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More ATF News: Restricting the 80% Lower Industry

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December 31, 2022 1605 view(s)

More ATF News: Restricting the 80% Lower Industry

The ATF has issued an open letter regarding 80% Glock pistol frames (aka the 90 percent "Glock lower"). It isn't a favorable message either, at least not to proponents of the Second Amendment and individual liberties in general. 

ATF Changes its Mind. Again.

Once again, the Federal Bureau of Alcohol, Tobacco, Firearms, and Explosives (ATF) has changed its mind. Remember how 80 percent frames and lowers were legal until Joe Biden’s ATF decided that they weren’t? You know, like the ATF always does.

That question was shaking out as part of the Vanderstok v. Garland case in federal court, with the ATF agreeing that the frames and receivers in question were indeed legal so long as they didn’t ship with “associated templates, jigs, molds, equipment, tools, instructions, guides, or marketing materials.”

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Nomad Defense Glock frame

Nomad Defense "Glock" frame before adding the parts necessary

to make it a firearm...by the former rules.

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So, basically, the frames and receivers are only firearms under the Gun Control Act (GCA) if they are packaged with those “non-firearm objects” (NFO). Strange, but okay. Companies had already incorporated that change and were continuing to ship their products. NFO sold separately.

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The ATF continues to change its mind about 80% frames for gun building.

The ATF continues to change its mind about 80% frames...but why? 

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Not So Fast…

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Then, out of the blue, ATF dropped a new rule on FFLs by way of a December 27 open letter. The letter stated that “these partially complete pistol frames are ‘frames’ and ‘firearms’ as defined in the GCA and its implementing regulations.” Even if they don’t include the NFO items.

ATF bases this change on the definition of the word “readily,” as in whether these frames can be “readily converted” to fully functioning firearms.

To explain their definition, ATF cites Rule Section 478.11, a GCA “implementing regulation.”

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Matrix Arms MX19 frames

Matrix Arms MX19 built from 80% frame and additional parts.

 

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Rule Section 478.11 defines “readily” as:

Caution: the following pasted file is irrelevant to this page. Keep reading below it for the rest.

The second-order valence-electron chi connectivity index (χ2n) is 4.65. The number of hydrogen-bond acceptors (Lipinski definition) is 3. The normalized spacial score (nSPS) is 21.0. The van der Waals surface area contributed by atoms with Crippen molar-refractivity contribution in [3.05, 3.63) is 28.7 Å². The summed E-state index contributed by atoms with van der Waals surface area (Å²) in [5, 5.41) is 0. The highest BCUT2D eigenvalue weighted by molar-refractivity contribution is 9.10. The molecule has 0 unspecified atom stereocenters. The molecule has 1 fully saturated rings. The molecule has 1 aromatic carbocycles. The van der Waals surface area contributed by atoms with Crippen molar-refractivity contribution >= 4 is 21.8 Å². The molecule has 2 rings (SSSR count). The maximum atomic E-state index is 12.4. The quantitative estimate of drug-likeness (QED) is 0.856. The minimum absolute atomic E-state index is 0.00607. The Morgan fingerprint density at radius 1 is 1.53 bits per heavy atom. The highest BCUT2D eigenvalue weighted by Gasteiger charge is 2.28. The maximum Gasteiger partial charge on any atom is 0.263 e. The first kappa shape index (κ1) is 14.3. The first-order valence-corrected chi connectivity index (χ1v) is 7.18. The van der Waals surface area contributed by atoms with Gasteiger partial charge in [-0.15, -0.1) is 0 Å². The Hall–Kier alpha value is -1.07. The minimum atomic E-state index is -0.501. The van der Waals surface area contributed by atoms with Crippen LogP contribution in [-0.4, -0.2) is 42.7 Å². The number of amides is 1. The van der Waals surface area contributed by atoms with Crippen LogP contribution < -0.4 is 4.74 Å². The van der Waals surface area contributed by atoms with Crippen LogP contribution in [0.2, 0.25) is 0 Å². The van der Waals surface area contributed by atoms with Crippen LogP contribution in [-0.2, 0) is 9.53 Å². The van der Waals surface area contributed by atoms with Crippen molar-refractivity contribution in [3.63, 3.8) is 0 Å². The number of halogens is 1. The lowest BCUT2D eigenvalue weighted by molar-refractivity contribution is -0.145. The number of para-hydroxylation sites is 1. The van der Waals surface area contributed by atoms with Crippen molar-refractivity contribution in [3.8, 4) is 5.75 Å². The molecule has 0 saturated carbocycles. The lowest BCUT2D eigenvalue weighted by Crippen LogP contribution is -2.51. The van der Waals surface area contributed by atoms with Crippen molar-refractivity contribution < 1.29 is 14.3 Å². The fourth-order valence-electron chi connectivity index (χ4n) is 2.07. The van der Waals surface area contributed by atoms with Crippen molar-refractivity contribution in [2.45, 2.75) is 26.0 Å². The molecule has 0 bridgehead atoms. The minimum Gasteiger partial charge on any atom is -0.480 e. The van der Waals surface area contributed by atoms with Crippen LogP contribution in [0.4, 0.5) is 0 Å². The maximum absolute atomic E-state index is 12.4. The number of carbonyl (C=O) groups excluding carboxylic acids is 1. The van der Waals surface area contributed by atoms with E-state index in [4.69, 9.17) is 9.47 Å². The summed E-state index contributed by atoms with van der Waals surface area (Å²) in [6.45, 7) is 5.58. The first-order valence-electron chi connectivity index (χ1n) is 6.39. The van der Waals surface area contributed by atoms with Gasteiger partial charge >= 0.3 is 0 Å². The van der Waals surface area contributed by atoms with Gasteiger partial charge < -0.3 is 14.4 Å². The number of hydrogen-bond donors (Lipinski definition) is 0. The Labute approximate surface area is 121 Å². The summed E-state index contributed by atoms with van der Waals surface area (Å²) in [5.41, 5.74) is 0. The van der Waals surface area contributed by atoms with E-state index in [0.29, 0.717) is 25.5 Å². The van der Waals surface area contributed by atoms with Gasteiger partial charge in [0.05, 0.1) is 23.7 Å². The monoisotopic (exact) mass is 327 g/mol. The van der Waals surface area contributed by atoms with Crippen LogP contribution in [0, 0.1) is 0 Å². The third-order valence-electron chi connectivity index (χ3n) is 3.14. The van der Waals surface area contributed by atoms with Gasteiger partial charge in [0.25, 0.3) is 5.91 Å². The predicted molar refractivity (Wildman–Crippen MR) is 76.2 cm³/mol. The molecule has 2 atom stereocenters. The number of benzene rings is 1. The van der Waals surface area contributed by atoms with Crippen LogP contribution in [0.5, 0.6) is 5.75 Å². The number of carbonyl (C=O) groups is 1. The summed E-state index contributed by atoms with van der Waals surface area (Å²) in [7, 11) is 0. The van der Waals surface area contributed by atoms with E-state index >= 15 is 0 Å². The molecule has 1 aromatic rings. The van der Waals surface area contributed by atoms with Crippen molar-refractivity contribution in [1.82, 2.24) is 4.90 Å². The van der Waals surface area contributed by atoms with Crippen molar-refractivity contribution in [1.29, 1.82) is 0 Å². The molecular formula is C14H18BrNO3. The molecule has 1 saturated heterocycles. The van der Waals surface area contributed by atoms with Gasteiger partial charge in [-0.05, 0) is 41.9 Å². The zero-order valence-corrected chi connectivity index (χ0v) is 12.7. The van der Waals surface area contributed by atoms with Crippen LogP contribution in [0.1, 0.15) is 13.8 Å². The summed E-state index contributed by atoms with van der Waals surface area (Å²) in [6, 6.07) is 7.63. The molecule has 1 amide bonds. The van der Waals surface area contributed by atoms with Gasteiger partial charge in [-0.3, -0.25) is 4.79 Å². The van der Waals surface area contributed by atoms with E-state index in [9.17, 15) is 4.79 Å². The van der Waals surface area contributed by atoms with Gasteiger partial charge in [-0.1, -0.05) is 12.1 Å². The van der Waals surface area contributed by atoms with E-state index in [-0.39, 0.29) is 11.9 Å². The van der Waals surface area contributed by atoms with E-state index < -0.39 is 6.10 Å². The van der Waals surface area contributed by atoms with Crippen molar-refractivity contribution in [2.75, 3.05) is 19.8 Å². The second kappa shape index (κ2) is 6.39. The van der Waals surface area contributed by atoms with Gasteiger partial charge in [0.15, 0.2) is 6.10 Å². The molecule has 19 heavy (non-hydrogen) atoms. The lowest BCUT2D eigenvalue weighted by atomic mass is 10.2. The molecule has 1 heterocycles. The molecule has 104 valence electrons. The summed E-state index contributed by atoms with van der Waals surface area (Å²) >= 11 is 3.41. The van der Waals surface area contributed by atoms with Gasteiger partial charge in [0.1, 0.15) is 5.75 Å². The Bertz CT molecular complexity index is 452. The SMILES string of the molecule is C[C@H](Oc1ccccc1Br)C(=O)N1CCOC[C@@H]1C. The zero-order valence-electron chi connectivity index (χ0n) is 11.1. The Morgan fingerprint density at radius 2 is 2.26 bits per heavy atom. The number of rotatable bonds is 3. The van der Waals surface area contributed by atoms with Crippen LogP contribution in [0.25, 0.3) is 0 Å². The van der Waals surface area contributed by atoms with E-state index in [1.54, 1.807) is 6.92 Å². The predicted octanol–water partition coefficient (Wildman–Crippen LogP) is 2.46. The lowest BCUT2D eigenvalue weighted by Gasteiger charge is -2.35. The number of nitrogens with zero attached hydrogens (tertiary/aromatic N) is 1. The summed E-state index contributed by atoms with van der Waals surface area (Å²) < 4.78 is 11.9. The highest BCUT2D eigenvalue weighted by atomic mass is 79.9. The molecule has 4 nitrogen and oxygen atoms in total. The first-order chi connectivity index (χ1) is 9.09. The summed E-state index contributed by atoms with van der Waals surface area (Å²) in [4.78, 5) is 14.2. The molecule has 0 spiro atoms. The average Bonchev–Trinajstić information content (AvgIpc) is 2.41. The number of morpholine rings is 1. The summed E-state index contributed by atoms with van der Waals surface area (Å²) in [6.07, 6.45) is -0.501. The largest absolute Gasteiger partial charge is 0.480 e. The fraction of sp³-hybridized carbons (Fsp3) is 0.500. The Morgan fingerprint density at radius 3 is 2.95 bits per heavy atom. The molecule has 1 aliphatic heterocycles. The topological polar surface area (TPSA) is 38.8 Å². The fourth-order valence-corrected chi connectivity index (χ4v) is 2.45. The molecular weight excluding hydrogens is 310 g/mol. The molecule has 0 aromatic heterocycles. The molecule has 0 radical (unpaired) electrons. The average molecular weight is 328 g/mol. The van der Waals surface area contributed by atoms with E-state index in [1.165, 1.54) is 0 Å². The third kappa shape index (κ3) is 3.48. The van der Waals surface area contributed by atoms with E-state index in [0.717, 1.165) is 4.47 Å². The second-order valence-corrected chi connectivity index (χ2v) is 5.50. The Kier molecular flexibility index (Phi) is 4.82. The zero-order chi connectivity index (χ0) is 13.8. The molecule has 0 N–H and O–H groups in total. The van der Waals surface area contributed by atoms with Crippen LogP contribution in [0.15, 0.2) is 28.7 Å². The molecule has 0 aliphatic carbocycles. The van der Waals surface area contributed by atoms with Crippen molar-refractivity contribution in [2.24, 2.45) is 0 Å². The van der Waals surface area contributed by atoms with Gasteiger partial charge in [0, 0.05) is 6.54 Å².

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A process, action, or physical state that is fairly or reasonably efficient, quick, and easy, but not necessarily the most efficient, speediest, or easiest process, action, or physical state. With respect to the classification of firearms, factors relevant in making this determination include the following:

  • Time, i.e., how long it takes to finish the process;
  • Ease, i.e., how difficult it is to do so;
  • Expertise, i.e., what knowledge and skills are required;
  • Equipment, i.e., what tools are required;
  • Parts availability, i.e., whether additional parts are required and how easily they can be obtained;
  • Expense, i.e., how much it costs;
  • Scope, i.e., the extent to which the subject of the process must be changed to finish it; and
  • Feasibility, i.e., whether the process would damage or destroy the subject of the process or cause it to malfunction.

ATF says this definition has been recognized by the federal court system as being relevant to firearms under the GCA. ATF uses the “readily” definition to justify the sudden new rule change.

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aluminum 80% frame from Matrix Arms

An aluminum frame from Matrix Arms: Polymer 80 is not at all the only

company affected by the latest BATFE overreach. 

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Why Now?

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 If everything was working out by not shipping the frames with NFO, why change? Especially so quickly? The answer probably lies with a new development in the Vanderstok case. Plaintiffs’ attorneys recently moved to dismiss the entire case, with a return to the way things used to be before the ATF started unilaterally changing the law at the behest of their political masters in the Biden Administration.

The motion accuses the ATF of usurping Congressional authority by making rules which carry the full weight of federal law. The Constitution clearly does not allow the Executive Branch, of which ATF is a part, to make law. But successive presidents have used federal agencies to do just that when faced with an uncooperative Congress, as Biden has been with his gun control agenda. In the ATF’s so-called “Final Rule” on Frames and Receivers, Congress did not change the law. ATF just changed the rule, but it amounts to the same thing, with violations carrying a felony charge.

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80% Glock frame

This wasn't a firearm until it was, and even then only if shipped with other items. Not it just is. Again. 

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The Chevron Deference Doctrine